Committee on Professional Ethics v. BorchartAnnotate this Case
392 N.W.2d 491 (1986)
COMMITTEE ON PROFESSIONAL ETHICS AND CONDUCT OF THE IOWA STATE BAR ASSOCIATION, Complainant, v. D. Keith BORCHART, Respondent.
Supreme Court of Iowa.
August 20, 1986.
James E. Gritzner of Nyemaster, Goode, McLaughlin, Emery & O'Brien, P.C., Des Moines, and Hedo M. Zacherle, Des Moines, for complainant.
D. Keith Borchart, pro se.
Considered en banc.
We must review the Grievance Commission's report recommending suspension of D. Keith Borchart's license to practice law. See Iowa Sup.Ct.R. 118.10. The commission found that Borchart knowingly and willingly failed to file his state income tax returns. It also found that he falsely stated in client-security questionnaires he filed those returns. See Iowa Sup.Ct.R. 121.4(b).
We temporarily suspended Borchart's license on January 9, 1986. Although the commission recommended a one-year suspension from that date, one member recommended a public reprimand or, at most, a three-month suspension. We agree with the commission's recommendation and now impose a suspension of one year from January 9, 1986.
Borchart admitted he knowingly and willingly failed to file five tax returns. He insisted these failures were due to a lack of *492 funds and a series of personal and family health problems. His problem with alcohol, for which he was treated in October, 1980, subsided until March, 1981. In August, 1981, he had further treatment, which apparently was successful.
In 1981, Borchart falsely stated in his client-security questionnaire that he had filed his 1979 tax return. He knew his license would be suspended upon discovery, but decided to postpone the day of reckoning as long as possible: he answered falsely in 1982, 1983, and 1984.
Borchart filed federal income tax returns for each of the years involved. He even prepared corresponding state returns, but did not file them.
In 1985, Borchart pled guilty to failure to file his state returns. See Iowa Code §§ 422.25(5), 714.10(1) (1985). The district court deferred judgment, imposed probation for two years, and required Borchart to perform 250 hours of community service as well as contribute $1000 to the court fund.
The commission correctly concluded that Borchart's failure to file the returns violated Iowa Code of Professional Responsibility for Lawyers DR 1-102(A)(5) (engaging in conduct prejudicial to administration of justice) and (6) (engaging in conduct adversely reflecting on fitness to practice). It also correctly concluded that filing false answers to the questionnaires violated DR 1-102(A)(4) (engaging in conduct involving dishonesty). Having determined ethical violations occurred, we must now decide what sanction is justified under the circumstances.Attorney disciplinary proceedings are not designed to punish, but rather to determine the fitness of an officer of court to continue in that capacity, to insulate the courts and the public from those persons unfit to practice law, to protect the integrity of and the public confidence in our system of justice, and to deter other lawyers from engaging in similar acts or practices.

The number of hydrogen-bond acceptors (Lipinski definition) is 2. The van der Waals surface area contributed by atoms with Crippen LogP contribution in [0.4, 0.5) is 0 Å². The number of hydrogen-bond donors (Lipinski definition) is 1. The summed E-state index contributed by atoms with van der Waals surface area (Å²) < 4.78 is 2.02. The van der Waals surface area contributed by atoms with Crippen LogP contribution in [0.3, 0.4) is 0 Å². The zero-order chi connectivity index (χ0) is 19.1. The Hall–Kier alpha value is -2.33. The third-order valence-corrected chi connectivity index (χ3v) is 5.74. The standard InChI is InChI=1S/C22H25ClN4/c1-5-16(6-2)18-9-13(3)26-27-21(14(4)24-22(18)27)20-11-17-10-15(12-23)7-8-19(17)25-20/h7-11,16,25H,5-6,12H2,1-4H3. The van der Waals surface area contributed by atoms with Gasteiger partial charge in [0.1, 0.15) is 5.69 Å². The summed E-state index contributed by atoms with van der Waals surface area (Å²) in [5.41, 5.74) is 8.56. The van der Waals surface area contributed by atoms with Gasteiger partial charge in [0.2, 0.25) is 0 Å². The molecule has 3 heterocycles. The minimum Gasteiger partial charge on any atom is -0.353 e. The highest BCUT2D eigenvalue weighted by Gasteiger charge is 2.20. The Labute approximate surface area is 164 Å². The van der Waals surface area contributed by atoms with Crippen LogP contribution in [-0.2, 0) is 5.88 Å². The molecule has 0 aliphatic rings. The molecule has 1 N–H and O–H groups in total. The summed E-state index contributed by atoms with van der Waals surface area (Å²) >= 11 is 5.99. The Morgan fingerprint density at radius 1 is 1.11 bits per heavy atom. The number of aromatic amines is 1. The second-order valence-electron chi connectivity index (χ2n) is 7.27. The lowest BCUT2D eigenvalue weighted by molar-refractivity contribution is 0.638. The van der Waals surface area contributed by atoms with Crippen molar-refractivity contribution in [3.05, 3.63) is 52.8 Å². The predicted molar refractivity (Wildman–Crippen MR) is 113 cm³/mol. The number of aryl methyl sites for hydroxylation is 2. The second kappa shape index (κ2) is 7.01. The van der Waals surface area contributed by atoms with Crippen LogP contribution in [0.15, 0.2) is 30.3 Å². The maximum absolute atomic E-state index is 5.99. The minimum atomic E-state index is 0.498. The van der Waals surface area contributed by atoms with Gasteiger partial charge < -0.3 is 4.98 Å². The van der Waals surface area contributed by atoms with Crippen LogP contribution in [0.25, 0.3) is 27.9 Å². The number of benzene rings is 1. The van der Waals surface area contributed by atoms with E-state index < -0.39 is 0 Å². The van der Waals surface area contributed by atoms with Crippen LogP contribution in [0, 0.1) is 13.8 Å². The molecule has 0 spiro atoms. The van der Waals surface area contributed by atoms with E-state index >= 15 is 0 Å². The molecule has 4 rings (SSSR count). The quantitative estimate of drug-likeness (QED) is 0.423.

Committee on Professional Ethics and Conduct v. Rogers, 313 N.W.2d 535, 537 (Iowa 1981) (citations omitted). Sanctions are tailored to the facts of each case. Committee on Professional Ethics and Conduct v. Christoffers, 348 N.W.2d 227, 230 (Iowa 1984).The commission's report noted: There are mitigating circumstances.... He has made restitution, he has paid the taxes, interest and penalty, and he has performed public service.... His public service on behalf of the disadvantaged has been exemplary. The conduct is unlikely to recur and in all respects [he] seems to be a well-liked and well-respected attorney.
In addition, our order temporarily suspending Borchart noted his cooperation with the commission and this court:[He has] filed a letter indicating his willingness to cooperate in any and every way possible with any investigation.... Mr. Borchart's attitude indicated this matter could be promptly disposed of by the Grievance Commission....
Borchart made good on his promise to cooperate, and the matter quickly proceeded to this court.
The circumstances mentioned by the commission, together with Borchart's cooperation, bear directly on his fitness to practice law. See Committee on Professional Ethics and Conduct v. Ulstad, 376 N.W.2d 612, 615 (Iowa 1985).
We suspend Borchart's license to practice law in this state for one year from January 9, 1986. Iowa Sup.Ct.R. 118.12. In applying for reinstatement, see Iowa Sup.Ct.R. 118.13, Borchart must establish he has refrained from all facets of the practice of law during the suspension and abstained from alcohol.
All Justices concur except SCHULTZ and NEUMAN, JJ., who take no part.